DRDO to create special fund for industry

M. Somasekhar Hyderabad | Updated on April 07, 2011


In a bid to give a boost to domestic industry in developing key products indigenously, the Defence Research and Development Organisation (DRDO) has decided to create a micro fund, according to its Director General, Dr V.K. Saraswat.

Though a specific corpus has not been created, the objective of the fund was to provide financial support to the industry in key areas to indigenously develop systems that meet the demands of the DRDO in the development of a range of large projects, he told Business Line.

He identified Midhani, the defence PSU, which produces special materials as one company where the DRDO was providing funds.

Similarly, an exercise would be done to identify SMEs (small and medium enterprises) and private sector companies to provide financial support.

CII collaboration

The DRDO was in collaboration with the CII (Confederation of Indian Industry) building up a database of the industry. Already a good amount of data does exist. The information would also be useful in the ‘Defence offset' policy, which is opening up huge opportunities for the domestic industry.

According to the policy, at least 30 per cent of the project costs in Defence contracts won by global companies should be sourced out of the country.

Long-term goal

The long term goal is “We want Indian industry to transform into a production partner, from the present developer of components and systems.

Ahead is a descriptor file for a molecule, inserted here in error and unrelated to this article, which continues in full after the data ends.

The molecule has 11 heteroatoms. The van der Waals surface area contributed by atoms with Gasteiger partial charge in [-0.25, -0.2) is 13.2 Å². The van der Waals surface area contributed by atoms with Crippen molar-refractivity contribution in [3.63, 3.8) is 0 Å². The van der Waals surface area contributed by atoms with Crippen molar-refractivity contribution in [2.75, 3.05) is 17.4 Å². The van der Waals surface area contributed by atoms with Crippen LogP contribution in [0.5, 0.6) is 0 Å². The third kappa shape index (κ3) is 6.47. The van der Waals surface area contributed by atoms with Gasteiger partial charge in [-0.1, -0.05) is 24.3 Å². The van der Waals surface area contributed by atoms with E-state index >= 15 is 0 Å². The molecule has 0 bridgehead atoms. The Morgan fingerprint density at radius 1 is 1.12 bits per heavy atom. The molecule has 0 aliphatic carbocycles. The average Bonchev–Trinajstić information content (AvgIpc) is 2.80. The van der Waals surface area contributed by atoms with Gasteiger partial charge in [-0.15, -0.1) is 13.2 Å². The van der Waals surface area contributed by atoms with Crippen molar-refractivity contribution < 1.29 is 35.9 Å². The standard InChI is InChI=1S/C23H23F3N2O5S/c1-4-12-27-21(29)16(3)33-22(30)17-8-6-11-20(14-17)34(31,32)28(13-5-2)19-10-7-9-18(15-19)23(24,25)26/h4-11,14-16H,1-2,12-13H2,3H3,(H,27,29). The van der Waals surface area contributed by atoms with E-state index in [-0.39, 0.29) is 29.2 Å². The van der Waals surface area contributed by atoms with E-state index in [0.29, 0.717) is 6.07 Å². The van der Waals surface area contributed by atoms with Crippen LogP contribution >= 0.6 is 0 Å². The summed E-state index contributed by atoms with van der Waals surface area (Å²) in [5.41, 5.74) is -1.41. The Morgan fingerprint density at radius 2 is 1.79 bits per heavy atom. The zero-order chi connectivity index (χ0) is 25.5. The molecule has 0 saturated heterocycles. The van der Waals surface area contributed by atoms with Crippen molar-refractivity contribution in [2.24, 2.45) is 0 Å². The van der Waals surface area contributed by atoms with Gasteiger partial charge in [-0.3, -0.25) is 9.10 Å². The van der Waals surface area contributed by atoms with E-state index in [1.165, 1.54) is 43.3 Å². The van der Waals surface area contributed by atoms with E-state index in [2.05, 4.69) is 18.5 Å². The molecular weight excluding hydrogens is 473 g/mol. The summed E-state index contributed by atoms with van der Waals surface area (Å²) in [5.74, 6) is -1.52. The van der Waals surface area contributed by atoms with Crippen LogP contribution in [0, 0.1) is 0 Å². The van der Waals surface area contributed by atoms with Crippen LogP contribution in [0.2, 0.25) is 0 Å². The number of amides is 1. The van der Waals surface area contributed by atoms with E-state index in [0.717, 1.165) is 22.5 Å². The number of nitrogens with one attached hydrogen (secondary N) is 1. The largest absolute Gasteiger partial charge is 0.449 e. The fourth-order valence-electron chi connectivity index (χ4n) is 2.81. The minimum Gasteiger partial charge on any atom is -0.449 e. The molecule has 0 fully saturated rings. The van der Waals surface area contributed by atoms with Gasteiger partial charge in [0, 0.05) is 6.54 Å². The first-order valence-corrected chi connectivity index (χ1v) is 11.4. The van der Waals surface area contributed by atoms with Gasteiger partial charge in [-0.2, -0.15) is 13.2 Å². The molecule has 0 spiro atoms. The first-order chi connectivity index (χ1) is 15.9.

“The next 10-15 years will see huge investments in research and development and also thousands of crores into defence projects”, Dr Saraswat, who is also the Scientific Adviser to the Defence Ministry, said.

Missiles, combat aircraft, main battle tanks, radars, wide range of sensors, unmanned aerial vehicles etc., with huge investments are under development.

Currently, more than 500 Indian industry, both large and SMEs are involved in development of components and systems.

Earlier, the DRDO had launched a partnership called Goco (Government-owned company-operated), in which specific industry was tied up with a DRDO lab to develop ‘strategic components', which typically India could not procure from global companies due to ‘export control regimes'.

A typical example of the initiative was to develop servo valves, which have both strategic and civilian applications.

The DRDO has developed the technology to make these valves. In addition to space, they find utility in machine tools, furnaces, ship controls, robotics and power plants, he said.

Published on April 07, 2011

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